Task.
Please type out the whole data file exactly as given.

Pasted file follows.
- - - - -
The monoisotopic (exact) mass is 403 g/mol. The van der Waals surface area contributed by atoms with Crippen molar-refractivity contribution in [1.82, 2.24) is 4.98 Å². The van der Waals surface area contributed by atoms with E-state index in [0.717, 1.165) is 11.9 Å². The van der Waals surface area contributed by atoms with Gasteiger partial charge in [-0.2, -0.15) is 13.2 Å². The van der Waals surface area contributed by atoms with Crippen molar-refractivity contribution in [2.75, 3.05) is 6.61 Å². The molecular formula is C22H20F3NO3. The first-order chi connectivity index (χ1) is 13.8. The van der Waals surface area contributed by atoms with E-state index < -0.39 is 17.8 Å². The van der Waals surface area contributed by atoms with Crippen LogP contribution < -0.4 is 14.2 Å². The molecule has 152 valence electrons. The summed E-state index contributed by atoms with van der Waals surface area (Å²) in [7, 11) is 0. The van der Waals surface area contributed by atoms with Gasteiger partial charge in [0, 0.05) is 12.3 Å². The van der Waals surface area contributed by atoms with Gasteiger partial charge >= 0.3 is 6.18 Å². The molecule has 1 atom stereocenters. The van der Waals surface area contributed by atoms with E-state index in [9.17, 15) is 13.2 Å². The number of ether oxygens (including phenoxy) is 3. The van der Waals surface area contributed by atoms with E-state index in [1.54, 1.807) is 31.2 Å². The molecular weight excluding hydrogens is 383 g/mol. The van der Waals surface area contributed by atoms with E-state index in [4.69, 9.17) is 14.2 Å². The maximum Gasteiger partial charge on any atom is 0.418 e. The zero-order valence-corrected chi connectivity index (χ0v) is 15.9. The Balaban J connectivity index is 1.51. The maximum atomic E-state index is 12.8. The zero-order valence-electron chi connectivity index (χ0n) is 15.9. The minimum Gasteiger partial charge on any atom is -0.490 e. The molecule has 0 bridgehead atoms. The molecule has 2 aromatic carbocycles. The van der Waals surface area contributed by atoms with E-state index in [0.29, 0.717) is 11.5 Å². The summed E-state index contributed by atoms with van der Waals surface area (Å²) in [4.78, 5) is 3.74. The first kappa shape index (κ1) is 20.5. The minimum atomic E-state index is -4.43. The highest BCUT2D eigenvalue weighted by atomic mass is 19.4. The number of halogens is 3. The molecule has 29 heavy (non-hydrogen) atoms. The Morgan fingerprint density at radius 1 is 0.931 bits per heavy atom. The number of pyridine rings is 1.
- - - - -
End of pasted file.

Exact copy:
The monoisotopic (exact) mass is 403 g/mol. The van der Waals surface area contributed by atoms with Crippen molar-refractivity contribution in [1.82, 2.24) is 4.98 Å². The van der Waals surface area contributed by atoms with E-state index in [0.717, 1.165) is 11.9 Å². The van der Waals surface area contributed by atoms with Gasteiger partial charge in [-0.2, -0.15) is 13.2 Å². The van der Waals surface area contributed by atoms with Crippen molar-refractivity contribution in [2.75, 3.05) is 6.61 Å². The molecular formula is C22H20F3NO3. The first-order chi connectivity index (χ1) is 13.8. The van der Waals surface area contributed by atoms with E-state index < -0.39 is 17.8 Å². The van der Waals surface area contributed by atoms with Crippen LogP contribution < -0.4 is 14.2 Å². The molecule has 152 valence electrons. The summed E-state index contributed by atoms with van der Waals surface area (Å²) in [7, 11) is 0. The van der Waals surface area contributed by atoms with Gasteiger partial charge in [0, 0.05) is 12.3 Å². The van der Waals surface area contributed by atoms with Gasteiger partial charge >= 0.3 is 6.18 Å². The molecule has 1 atom stereocenters. The van der Waals surface area contributed by atoms with E-state index in [9.17, 15) is 13.2 Å². The number of ether oxygens (including phenoxy) is 3. The van der Waals surface area contributed by atoms with E-state index in [1.54, 1.807) is 31.2 Å². The molecular weight excluding hydrogens is 383 g/mol. The van der Waals surface area contributed by atoms with E-state index in [4.69, 9.17) is 14.2 Å². The maximum Gasteiger partial charge on any atom is 0.418 e. The zero-order valence-corrected chi connectivity index (χ0v) is 15.9. The Balaban J connectivity index is 1.51. The maximum atomic E-state index is 12.8. The zero-order valence-electron chi connectivity index (χ0n) is 15.9. The minimum Gasteiger partial charge on any atom is -0.490 e. The molecule has 0 bridgehead atoms. The molecule has 2 aromatic carbocycles. The van der Waals surface area contributed by atoms with E-state index in [0.29, 0.717) is 11.5 Å². The summed E-state index contributed by atoms with van der Waals surface area (Å²) in [4.78, 5) is 3.74. The first kappa shape index (κ1) is 20.5. The minimum atomic E-state index is -4.43. The highest BCUT2D eigenvalue weighted by atomic mass is 19.4. The number of halogens is 3. The molecule has 29 heavy (non-hydrogen) atoms. The Morgan fingerprint density at radius 1 is 0.931 bits per heavy atom. The number of pyridine rings is 1.